This small-leaved, annual vegetable does best in fertile soil, ideally with plenty of organic matter, which is well drained, but moisture-retentive. It will tolerate light shade, but do not sow seed in fast-drying soil, as this encourages young plants to run to seed before they are ready to be harvested. Because of its high nitrogen requirement, spinach responds well to a top dressing of a general fertiliser or, better still, sulphate of ammonia. Spinach is often harvested as a 'baby leaf' crop nowadays, although it usually reaches maturity about 10 weeks after sowing.
How to Sow and Grow Spinach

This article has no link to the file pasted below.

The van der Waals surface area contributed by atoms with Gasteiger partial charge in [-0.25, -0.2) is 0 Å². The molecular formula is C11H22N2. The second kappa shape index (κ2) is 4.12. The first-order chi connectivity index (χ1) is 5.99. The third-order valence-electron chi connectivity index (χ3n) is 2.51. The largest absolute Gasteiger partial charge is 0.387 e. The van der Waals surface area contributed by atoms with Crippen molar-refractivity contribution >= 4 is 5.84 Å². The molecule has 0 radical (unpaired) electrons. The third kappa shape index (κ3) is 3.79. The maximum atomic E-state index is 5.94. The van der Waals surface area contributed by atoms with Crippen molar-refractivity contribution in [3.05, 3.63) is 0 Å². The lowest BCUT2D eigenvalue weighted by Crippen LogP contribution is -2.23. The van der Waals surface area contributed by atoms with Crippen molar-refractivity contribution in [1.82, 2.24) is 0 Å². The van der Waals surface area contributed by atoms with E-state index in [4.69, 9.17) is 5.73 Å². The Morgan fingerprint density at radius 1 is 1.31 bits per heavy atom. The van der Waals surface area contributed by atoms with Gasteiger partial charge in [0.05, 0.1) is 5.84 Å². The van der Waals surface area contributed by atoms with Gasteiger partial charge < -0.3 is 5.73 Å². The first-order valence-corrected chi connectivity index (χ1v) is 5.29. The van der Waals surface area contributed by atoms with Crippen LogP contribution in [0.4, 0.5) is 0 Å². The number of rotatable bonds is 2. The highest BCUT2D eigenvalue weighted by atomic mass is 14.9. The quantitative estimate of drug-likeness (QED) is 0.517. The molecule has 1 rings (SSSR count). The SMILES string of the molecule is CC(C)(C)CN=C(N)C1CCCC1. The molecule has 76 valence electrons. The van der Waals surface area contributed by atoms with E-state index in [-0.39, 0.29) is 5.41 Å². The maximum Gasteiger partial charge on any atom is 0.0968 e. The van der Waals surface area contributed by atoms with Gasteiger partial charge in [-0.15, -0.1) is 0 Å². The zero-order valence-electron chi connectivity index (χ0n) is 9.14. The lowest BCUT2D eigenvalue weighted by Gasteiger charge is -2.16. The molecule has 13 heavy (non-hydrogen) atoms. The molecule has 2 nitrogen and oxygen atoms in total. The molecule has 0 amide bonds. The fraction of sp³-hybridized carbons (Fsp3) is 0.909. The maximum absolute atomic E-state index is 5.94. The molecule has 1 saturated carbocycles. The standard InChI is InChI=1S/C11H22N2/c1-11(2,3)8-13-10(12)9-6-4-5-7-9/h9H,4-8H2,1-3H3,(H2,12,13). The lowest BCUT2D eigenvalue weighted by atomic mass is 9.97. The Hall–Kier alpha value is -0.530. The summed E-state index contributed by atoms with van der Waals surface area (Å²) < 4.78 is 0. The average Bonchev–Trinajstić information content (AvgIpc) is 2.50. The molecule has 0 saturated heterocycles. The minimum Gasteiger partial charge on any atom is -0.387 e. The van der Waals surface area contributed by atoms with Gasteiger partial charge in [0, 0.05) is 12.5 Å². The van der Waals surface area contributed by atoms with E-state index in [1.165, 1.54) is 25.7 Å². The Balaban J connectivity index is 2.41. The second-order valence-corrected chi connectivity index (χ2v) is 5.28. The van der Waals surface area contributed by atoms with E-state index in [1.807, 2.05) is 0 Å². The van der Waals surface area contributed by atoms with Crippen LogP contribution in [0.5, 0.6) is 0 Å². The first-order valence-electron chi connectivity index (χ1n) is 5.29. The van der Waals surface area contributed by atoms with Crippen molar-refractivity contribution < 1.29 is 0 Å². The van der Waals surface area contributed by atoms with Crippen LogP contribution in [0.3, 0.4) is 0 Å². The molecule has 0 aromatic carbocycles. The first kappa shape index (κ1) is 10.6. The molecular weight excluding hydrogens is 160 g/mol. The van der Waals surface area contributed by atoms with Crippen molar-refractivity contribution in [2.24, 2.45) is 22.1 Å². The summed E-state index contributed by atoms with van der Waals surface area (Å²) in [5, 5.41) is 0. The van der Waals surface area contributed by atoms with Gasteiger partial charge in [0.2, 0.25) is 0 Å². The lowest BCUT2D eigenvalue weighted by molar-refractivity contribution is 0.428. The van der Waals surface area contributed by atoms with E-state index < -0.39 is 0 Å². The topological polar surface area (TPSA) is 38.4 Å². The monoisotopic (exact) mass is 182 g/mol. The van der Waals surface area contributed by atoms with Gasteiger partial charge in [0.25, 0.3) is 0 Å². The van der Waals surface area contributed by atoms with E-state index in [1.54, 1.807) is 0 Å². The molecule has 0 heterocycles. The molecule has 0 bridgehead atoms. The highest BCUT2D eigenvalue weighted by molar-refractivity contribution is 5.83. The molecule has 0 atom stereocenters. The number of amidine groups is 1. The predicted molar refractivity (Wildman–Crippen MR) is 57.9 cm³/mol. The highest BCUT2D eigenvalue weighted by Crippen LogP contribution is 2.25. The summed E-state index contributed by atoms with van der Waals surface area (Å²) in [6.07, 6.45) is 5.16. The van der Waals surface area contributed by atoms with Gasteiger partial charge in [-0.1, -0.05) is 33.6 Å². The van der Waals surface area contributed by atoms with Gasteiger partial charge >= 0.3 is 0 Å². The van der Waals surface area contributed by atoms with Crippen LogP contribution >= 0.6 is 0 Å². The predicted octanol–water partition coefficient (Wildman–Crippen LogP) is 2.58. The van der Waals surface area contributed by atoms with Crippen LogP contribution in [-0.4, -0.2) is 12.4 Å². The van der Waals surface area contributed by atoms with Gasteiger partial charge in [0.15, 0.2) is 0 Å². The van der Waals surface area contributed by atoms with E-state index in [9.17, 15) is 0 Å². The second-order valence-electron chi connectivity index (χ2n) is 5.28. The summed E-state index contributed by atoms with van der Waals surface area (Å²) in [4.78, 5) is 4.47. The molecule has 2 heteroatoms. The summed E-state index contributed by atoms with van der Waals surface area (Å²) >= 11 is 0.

Sow outdoors thinly where they are to crop, 2.5cm (1”) deep directly into finely prepared soil which has already been watered. Late sowings from July onwards are best grown for baby salad leaves only. Allow 30cm (1’) between rows. Early and late sowings will benefit from frost protection, we highly recommend Envirofleece. Seedlings usually appear in 7-14 days. Water well and ensure soil remains moist to prevent plants running to seed, growing in a partially shaded location will help. Harvest unthinned as baby leaves. For cut and come again crops take a few leaves from each plant allowing them to regrow for further pickings. Or, thin to 10cm (4”) apart to produce mature plants. Regular sowings made every two to three weeks will ensure a continuous supply. Spinach is an ideal, versatile crop for Patio tubs and raised beds. For best results try GroChar All Purpose Compost, an organic alternative to peat. It has been proven to require less watering, delivers quicker establishment of plants for greater plant vigour while reducing the need for fertiliser.